Causes and Consequences of The Civil War in Syria

Below are a few resources focusing on the causes and consequences of the ongoing (hopefully soon to be recent) civil war in Syria. (‘War and Conflict’ in relation to development is part of the A Level Sociology Global Development topic).

middle-eastThe causes of the civil war in Syria

This Guardian video does a reasonable job of explaining some of the causes of the Syrian Civil War in five minutes. NB it has its critics – see below!

The trigger event which caused the Civil War in Syria was when 1000s of people took the street in January 2011 to demand political reforms (e.g. elections) inspired by ‘The Arab Spring ‘ – a wave of violent and non-violent protests which had swept across many North African and Middle Eastern Countries in December – January 2012.

The protesters were protesting about the brutal rule of dictator president Assad who had ruled Syria in the interests of a relatively small elite since the year 2000, when he took over from his father, who had ruled the country since the 1970s, having modernised it while brutally repressing any dissent.

Assad’s response to the protests was to violently repress the initially non-violent protests by shooting over a hundred demonstrators. Over the coming months some of these armed themselves and formed small groups of rebels – the ensuing conflict between Assad’s security forces and the rebels resulted in 60 000 deaths in the first 18 months of the conflict.

The root of the conflict can be further traced back to the after math of World War I when France and Britain established the boarders of the Middle Eastern Countries, lumping many different ethnic groups and religions into Syria. The ethnic/ religious breakdown of Syria’s population is approximately 12% Alawites (President Assad’s ethnic group),8% Christians, 3% Shiites, and 74% Sunnis.

NB – The video has an equal amount of likes and dislikes – with many of the commentators pointing to the fact that the video misses out the role of the USA in causing conflict all across the middle east – commentators argue that the US has a long history of arming rebel groups in the Middle East as part of its foreign policy to deliberately destabilise the region.

 

Who is Fighting Who and Why?

This second video by VOX starts off by pointing out that the war in Syria is a mess, with four main groups involved:

  • The Assad/ government forces, backed by Russia and Iran,
  • The Rebels, backed by the Saudis, Turkey and the USA,
  • The Kurds, also backed by the USA
  • ISIS, which established a ‘Caliphate’ in an area which spread across the Syria-Iraq border.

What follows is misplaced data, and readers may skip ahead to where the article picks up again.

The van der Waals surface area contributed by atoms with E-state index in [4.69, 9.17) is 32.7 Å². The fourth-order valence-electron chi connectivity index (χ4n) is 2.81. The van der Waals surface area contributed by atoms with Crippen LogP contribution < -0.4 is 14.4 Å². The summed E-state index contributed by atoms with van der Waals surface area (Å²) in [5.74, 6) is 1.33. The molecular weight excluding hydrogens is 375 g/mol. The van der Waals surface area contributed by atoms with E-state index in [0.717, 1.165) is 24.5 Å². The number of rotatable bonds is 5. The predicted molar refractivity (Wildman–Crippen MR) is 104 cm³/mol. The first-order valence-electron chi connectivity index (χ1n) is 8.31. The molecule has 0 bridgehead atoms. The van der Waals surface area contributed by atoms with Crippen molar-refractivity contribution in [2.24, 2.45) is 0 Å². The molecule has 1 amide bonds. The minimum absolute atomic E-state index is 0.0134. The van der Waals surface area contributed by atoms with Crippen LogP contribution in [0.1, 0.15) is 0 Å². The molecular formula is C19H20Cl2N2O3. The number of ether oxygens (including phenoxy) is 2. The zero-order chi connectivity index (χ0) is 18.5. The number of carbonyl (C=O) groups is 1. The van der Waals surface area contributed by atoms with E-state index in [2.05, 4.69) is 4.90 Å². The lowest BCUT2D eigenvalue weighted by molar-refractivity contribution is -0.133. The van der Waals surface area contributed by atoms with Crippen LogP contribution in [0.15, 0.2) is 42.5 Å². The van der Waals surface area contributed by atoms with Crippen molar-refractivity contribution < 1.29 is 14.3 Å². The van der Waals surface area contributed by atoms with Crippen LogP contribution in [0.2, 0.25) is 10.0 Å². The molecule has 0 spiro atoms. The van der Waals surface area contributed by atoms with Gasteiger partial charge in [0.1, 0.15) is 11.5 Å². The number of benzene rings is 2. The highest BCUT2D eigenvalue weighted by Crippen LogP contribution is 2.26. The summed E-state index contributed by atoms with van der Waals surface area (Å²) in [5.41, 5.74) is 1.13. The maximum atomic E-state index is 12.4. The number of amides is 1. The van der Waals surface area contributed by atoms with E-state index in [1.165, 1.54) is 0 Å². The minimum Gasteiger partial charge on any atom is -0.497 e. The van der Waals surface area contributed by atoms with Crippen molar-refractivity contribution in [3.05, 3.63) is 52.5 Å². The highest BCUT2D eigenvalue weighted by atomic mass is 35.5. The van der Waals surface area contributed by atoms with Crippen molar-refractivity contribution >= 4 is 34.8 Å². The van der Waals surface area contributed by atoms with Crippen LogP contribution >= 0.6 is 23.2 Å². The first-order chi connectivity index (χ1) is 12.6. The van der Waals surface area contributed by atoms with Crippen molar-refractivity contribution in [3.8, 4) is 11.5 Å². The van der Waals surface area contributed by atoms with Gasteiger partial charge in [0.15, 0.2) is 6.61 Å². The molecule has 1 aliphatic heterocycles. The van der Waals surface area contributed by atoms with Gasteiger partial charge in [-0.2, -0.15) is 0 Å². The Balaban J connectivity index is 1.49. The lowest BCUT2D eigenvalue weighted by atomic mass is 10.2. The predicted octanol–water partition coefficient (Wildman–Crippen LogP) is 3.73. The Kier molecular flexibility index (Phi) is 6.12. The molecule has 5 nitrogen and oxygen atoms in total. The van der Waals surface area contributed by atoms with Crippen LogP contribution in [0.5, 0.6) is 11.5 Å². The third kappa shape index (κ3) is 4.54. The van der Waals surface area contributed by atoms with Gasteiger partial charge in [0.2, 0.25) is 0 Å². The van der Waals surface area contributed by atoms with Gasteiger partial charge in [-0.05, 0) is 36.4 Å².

This video focuses more on how the conflict has develop and points to the important fact that Syria has now become a ‘Proxy War’ in which other nation states are effectively fighting each other by funding different factions within the conflict, but without being directly involved themselves.

By 2013 money and troops were being funneled to the rebels by Sunni Muslims (e.g. the Saudis) While Iran (Shia Muslims) funneled money and troops to Assad.

In late 2013, the USA stepped into the war when Obama signed a secret deal for the CIA to train and equip the rebels.

In February 2014 ISIS emerges – which focuses on fighting the rebels and the Kurds, not Assad, and the US now has an ongoing dilemma which confuses matters and possibly prevents the US from taking effective action – who is it’s real enemy – ISIS or Assad?

Up until this time, Assad was losing ground to both the rebels and ISIS until September 2015 when Russia stepped in by bombing US backed rebels, and to date (December 2016) it seems like Assad is likely to defeat the rebel forces.

NB – As with the previous video, this also has its critics, so as with all sources, be skeptical of the validity!

Causes of the Civil War in Syria – A Summary 

To my mind, for the purposes of A level Sociology you can simplify the causes of this conflict thus:

  • Nasty bad men (dictators) in the middle east don’t allow people to vote and oppress anyone who opposes them.
  • People in many middle eastern countries want the right to vote and basically governments who don’t abuse their human rights.
  • They use social media to organise and publicise protests – which spread all over the middle east and quickly to Syria
  • The nasty dictator, Assad, wants to cling onto power so he kills hundreds of the protesters
  • Other nations have a role to play in perpetuating the crisis – Russia and Iran by funding Assad and the USA by funding the rebels.
  • NB – Don’t fall into the trap of seeing the USA as backing the ‘good guys’ and supporting democracy versus the bad Russians and crazy Muslims who want to keep the evil dictator Assad in place because that’s in their economic/ ideological interests – the USA has a history of backing ‘evil dictators’ itself, when they support US interests at least. 
  • You could further trace all of these problems back to the ethnic and religious divide/ tensions in Syria, which in turn was at least partially created by the French and British when they invented the country by drawing up artificial boarders after World War I.

The Consequences of the Civil War in Syria

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This entry was posted in Global Development, Sociology in the News and tagged , , . Bookmark the permalink.

One Response to Causes and Consequences of The Civil War in Syria

  1. Abdul Mussawir says:

    Interesting research, a lot of knowledge I gained after reading this article.

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